By Fidelis Munyoro
Reinstated Air Zimbabwe workers have now been sent on forced unpaid leave and are demanding that the airline, technically insolvent and under administration, immediately withdraws these orders, which they believe are illegal, and reinstates them without loss of salaries and benefits in compliance with the Supreme Court ruling.
The Supreme Court overturned Airzim’s botched mass dismissals using three months’ termination notices and upheld the Labour Court decision ordering reinstatement of the workers or payment of damages in lieu of reinstatement.
There was a brief period in 2015 when employers found, via another court ruling, that they had a right to fire a worker on three months notice, but Parliament then intervened to block that route, retrospectively, and restore the position that had been accepted that while an employer could dismiss permanent staff without cause, such as in a redundancy programme, compensation would generally be a great deal more than just three months salary.
But the airline argues that it has no capacity to pay or compensate the more than 300 workers that it reinstated.
Airzim was placed under reconstruction in terms of the State-Indebted Insolvent Companies Act in 2018, for being technically insolvent and is encumbered with a US$341 million debt, 92 percent of which is owed to Zimbabweans and Zimbabwean companies.
The workers had complied with the company directive to report for work and collect their reinstatement letters after the company had written to their lawyer Mr Caleb Mucheche advising his clients that they had been reinstated in compliance with the superior court’s ruling.
However, when they complied with the company directive to collect their reinstatement letters, they were also given letters dated December 12 putting each reinstated worker on unpaid leave with effect from December 7, 2020, until further notice.
In a letter to Air Zimbabwe dated December 30, 2020, Mr Mucheche said the move was in flagrant violation of, and in contempt of the Supreme Court judgment which ordered reinstatement or payment of damages.
“To add insult to injury, our clients have not been paid their back pay arrears salaries and benefits accrued from July 2015 to 7 December 2020, which is one of the main bones of contention and reasons for our clients’ High Court application for your (Airzim administrator Mr Reggie Saruchera) removal as administrator filed on 24 December 2020 under case Number HC 7667/20,” he said.
In their recent application filed at the High Court shortly before being reinstated, the workers claimed that Mr Saruchera was grossly mismanaging the company’s affairs and violating workers’ Constitutional labour rights.
Mr Mucheche said Mr Saruchera’s conduct in sending his clients on forced leave bolstered their grounds for his removal as administrator.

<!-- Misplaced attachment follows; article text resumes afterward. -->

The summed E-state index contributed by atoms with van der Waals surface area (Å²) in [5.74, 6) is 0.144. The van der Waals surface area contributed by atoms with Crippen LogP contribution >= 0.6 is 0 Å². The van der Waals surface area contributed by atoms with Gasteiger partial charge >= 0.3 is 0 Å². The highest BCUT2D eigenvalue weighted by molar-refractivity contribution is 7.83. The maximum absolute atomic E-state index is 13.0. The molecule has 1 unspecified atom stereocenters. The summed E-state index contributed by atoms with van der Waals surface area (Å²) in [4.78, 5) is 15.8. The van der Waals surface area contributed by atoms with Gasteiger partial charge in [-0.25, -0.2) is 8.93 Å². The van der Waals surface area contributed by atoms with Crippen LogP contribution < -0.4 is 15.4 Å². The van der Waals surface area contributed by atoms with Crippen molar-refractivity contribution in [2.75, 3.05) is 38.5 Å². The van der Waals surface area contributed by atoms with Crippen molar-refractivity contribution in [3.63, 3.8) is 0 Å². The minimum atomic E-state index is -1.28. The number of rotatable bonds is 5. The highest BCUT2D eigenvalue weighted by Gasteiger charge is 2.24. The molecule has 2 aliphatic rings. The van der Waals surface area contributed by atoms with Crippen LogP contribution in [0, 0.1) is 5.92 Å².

“We demand that you immediately withdraw your illegal letter dated 12 December 2020 purporting to place or send them on forced unpaid leave by unconditionally reinstating them with their salaries and benefits within 24 hours of receipt of this letter in compliance with the Supreme Court ruling dated 7 December 2020.
“Failure of which our clients will take appropriate legal measures that include, but not limited to, a declaratory relief seeking among other things jail or fine or criminal recourse for contempt of the Supreme Court judgment plus punitive costs,” said Mr Mucheche.
Last month, Airzim complied with the Supreme Court ruling, which made it clear that the retrospective statutory changes in labour law made in 2015 after a large batch of workers were dismissed on notice, overrode the common law enunciated in the Zuva Supreme Court judgment of that year, and overrode it retrospectively, and permanent staff fired then on notice are deemed to be protected and should be reinstated or compensated.
The judgment confirmed that the Labour Amendment Act of 2015 gave more protection to permanent contract workers who can no longer be simply dismissed by an employer giving notice, usually three months’ notice, and critically gave this protection retrospectively, so those fired between the Zuva judgment and the enactment of the amendment were also protected.
The affected workers had greatly benefited from the legal protection brought about by the action of the Government and Parliament of Zimbabwe through retrospective enactment of Labour Amendment Act No. 5
Airzim’s reaction to the Supreme Court ruling is likely to trigger a similar action in other companies that laid off employees following the July 2015 Zuva judgment that allowed employers to dismiss staff on three months’ notice. Some companies did, after the Labour Act was amended, did convert the three-months notice to redundancy and used the recognised formulas to compensate staff. The Herald.